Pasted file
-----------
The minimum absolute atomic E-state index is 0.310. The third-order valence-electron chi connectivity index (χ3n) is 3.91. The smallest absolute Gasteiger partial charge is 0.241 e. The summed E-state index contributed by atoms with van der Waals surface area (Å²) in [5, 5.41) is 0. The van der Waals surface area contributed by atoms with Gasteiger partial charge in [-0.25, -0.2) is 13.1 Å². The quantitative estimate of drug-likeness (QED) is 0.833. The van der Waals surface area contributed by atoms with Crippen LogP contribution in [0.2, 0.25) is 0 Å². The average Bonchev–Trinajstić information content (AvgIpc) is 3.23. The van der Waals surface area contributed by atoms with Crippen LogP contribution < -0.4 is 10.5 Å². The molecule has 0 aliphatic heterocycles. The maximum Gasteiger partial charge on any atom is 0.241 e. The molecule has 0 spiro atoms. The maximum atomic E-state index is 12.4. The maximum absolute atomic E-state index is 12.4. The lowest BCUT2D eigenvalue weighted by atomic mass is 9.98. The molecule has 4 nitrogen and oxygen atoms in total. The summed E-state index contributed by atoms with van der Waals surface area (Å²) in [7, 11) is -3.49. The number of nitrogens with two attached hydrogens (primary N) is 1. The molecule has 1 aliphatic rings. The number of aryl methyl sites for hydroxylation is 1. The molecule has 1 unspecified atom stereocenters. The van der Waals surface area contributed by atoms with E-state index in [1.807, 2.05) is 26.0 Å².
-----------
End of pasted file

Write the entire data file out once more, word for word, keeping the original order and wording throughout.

The minimum absolute atomic E-state index is 0.310. The third-order valence-electron chi connectivity index (χ3n) is 3.91. The smallest absolute Gasteiger partial charge is 0.241 e. The summed E-state index contributed by atoms with van der Waals surface area (Å²) in [5, 5.41) is 0. The van der Waals surface area contributed by atoms with Gasteiger partial charge in [-0.25, -0.2) is 13.1 Å². The quantitative estimate of drug-likeness (QED) is 0.833. The van der Waals surface area contributed by atoms with Crippen LogP contribution in [0.2, 0.25) is 0 Å². The average Bonchev–Trinajstić information content (AvgIpc) is 3.23. The van der Waals surface area contributed by atoms with Crippen LogP contribution < -0.4 is 10.5 Å². The molecule has 0 aliphatic heterocycles. The maximum Gasteiger partial charge on any atom is 0.241 e. The molecule has 0 spiro atoms. The maximum atomic E-state index is 12.4. The maximum absolute atomic E-state index is 12.4. The lowest BCUT2D eigenvalue weighted by atomic mass is 9.98. The molecule has 4 nitrogen and oxygen atoms in total. The summed E-state index contributed by atoms with van der Waals surface area (Å²) in [7, 11) is -3.49. The number of nitrogens with two attached hydrogens (primary N) is 1. The molecule has 1 aliphatic rings. The number of aryl methyl sites for hydroxylation is 1. The molecule has 1 unspecified atom stereocenters. The van der Waals surface area contributed by atoms with E-state index in [1.807, 2.05) is 26.0 Å².